Anyway, for Mac clients you may prefer to use the variety of optimized Mac OS X clients from Team MacNN instead.

These gcc compiled versions need a libgcc of gcc 3.2 or later to run; while this is on GNU/Linux, Mac OS X and BSD usually installed, you may need to install it for example on Solaris additionally or/and add it to the LD_LIBRARY_PATH.

For AIX I created a working BOINC client, but SETI couldn't be compiled there so far, efforts to overcome this obstacle are still under way. For benchmark purposes solely — though you can attach projects already with it — I offered prematurely one too, only usable on 64 bit POWER 4 and higher CPUs. Options:

-O3 -mcpu=power4 -maix64

Meanwhile Mark Calderbank has finished also a pair of working BOINC and SETI client versions for all PowerPC systems and just standard optimized (-O2) with gcc 3.3.2, the required gcc libs are included therefore.

Special remarks regarding the HP-UX contribution by Lars Bausch: take special care regarding libs (see there below), it was compiled (gcc 3.3.1) just with

-O3 -mpa-risc-2-0

The 32 bit versions of course not, and partly libgcc is offered too for gcc 3.4.3 builds by him and me.

As usual a PA-RISC compiled version will run rather slowly on an Itanium system (maybe even slower as on a spec far inferior PA-RISC machine), though it is possible to use there too.

Generally I compile BOINC with configure --disable-server and you may find it advantagous to forbid any GUI component inclusion in terms of performance too, when you configure on a system, where they are found by the configure script. Subsequently I do a similar configure and finally a gmake (GNU) make invocation with option -k (not sure, if it is still required, but doesn't any harm) after setting the environment variable BOINCDIR to the first used and compiled BOINC directory. Don't forget to set both environment variables CFLAGS and CXXFLAGS to compiler options like those mentioned above, because there are both C and C++ files in the sources. And of course native compilers require setting of CC and CXX environment variables too, because otherwise a gcc is used whenever found.

Finally, the URLs to get the source code are here together — because I find it tedious to get there — for your convenience: BOINC source code (use boinc_public) and SETI BOINC application source code or resort to CVS, if you know, what you are doing.

Remarks regarding SETI@home enhanced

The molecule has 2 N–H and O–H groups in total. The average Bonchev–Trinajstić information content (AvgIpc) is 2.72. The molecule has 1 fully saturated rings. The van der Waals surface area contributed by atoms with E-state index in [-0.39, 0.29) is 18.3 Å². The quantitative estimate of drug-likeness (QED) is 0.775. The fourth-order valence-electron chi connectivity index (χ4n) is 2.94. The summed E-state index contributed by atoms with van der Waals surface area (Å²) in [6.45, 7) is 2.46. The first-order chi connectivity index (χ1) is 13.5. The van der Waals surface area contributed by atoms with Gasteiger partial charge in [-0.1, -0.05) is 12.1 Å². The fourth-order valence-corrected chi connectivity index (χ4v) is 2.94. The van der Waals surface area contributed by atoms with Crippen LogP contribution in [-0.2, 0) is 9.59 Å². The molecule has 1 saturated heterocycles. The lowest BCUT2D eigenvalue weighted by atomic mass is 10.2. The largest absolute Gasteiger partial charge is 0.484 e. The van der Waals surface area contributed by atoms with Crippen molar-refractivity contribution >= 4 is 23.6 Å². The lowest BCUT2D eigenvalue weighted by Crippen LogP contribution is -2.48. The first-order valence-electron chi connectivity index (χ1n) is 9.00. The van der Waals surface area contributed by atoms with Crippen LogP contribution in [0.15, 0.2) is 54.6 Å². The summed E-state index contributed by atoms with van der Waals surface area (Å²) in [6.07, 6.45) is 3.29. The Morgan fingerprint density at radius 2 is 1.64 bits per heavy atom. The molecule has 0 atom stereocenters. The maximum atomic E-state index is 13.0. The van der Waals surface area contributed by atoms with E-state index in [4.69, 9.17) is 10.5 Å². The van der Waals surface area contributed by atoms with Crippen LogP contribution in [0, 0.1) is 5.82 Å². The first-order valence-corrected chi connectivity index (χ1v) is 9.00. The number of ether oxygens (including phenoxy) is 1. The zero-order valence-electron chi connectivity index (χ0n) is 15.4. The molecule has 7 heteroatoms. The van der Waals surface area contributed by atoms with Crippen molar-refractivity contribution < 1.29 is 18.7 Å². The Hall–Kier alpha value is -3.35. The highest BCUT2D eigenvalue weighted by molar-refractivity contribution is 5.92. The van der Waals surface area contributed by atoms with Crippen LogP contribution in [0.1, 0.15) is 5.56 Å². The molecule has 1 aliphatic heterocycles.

Currently at time of writing (21. January 2006) this SETI applicaton is to be used only in the beta project of SETI@home ( but will become in near future the standard client of the productive main project. While the transition of BOINC clients of v4 to v5 will be relatively smooth (at least later v4 clients can still handle v5 SETI applications), the SETIathome version transition isn't all this: it has a complete different behaviour in many respects and takes much longer than the predecessor. No issue when considering the credit system implemented in BOINC, but you should this keep in mind. Especially processing the test work unit out of the source tree takes up a rather long time (my current best i.e. shortest was 17 hours on a 1.8 GHz AMD 244 Opteron CPU!).

Regarding source you should be aware, that a new possibility, warmly recommended to use, has opened up: you can use the fftw open source Fast Fourier Transformation library and compile it even extremely aggressive with the fastest native or third party compiler for the platform you have and use this usually statically created and afterwards linked library in the SETI application, which gives as well more speed compared to the older, Berkeley coded routines, as more platform independency and accuracy. At least for 32 bit versions it has paid off, to limit precision (completely sufficient for the noisy SETI data) with configure option --enable-single, to get most speed out of it. Thereafter you doesn't need any aggressive optimization or optimization at all within SETI itself, because most time is spent in the highly optimized fftw part. This makes life especially easier on the BSD systems, where the math libs of the systems seem to be broken in many cases (or always?).